Melodically Challenged: GSU’s Poetry Radio Show by Mike Saye

Every Sunday afternoon from 2:00pm to 4:00pm, students from Georgia State University’s Creative Writing Program compile a program of contemporary, traditional, classic, slam, and avant-garde poetry and indie music and divide all that goodness into two one-hour radio shows; the first hour is a syndicated program that’s pre-recorded and sent across the country to eight (and counting) college radio stations (get in touch with K. B. Kincer at or through the Melodically Challenged website or visit them on Facebook  if you want the program aired on your college radio station – it’s free!) The second hour is a live radio program of recorded poetry and music. The poetry ranges from canonical to emerging, lesser known to infamous, and the music reflects a similarly eclectic range of tastes: blues, folk, hip-hop, indie-pop, jazz, classical, etc.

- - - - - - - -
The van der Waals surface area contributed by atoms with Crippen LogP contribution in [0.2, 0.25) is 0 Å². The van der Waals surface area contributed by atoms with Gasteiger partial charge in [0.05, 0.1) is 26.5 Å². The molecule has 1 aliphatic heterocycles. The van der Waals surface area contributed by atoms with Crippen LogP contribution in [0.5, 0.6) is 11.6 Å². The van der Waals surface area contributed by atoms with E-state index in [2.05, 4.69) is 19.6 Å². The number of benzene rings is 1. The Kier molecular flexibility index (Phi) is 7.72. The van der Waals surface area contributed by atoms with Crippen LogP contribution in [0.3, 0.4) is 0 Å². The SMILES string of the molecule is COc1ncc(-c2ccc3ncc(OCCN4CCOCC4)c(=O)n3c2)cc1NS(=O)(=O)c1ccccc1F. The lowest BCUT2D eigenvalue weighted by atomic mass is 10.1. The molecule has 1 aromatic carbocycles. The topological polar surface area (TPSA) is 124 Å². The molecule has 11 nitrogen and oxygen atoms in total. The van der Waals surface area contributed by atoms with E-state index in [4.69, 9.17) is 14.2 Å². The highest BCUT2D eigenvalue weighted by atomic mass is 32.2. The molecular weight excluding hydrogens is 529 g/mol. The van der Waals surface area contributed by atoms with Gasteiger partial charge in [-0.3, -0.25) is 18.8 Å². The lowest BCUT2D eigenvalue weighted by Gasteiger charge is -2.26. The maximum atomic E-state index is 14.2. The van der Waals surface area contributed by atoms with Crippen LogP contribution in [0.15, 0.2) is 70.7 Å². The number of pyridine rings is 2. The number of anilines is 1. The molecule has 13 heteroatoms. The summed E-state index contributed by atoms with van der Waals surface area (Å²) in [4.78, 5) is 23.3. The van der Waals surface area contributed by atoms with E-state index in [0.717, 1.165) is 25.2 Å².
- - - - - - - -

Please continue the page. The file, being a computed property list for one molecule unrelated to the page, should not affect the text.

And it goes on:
Melodically Challenged is the brain-child of Robert Morea III, who was an undergraduate majoring in English at Georgia State University. In 2006, he had just been appointed Program Director of WRAS, Album 88, Georgia State’s 100,000-watt radio station, the largest student run college radio station in the country. Morea’s initial programming consisted of a series of Academy of American Poetry CDs that he purchased with his own money and played with a few tracks of alternative music played between stretches of verse. Born with Cystic Fibrosis and the recipient of a double lung transplant three-and-half-years prior, Morea contracted an infection and passed away barely a month after the show first aired. The current director of the show, K. B. Kincer, tries to live up to the vision that Morea created. The program is dedicated to him.


Melodically Challenged’s creator Robert Vincent Morea,  1-6-79  to 6-20-06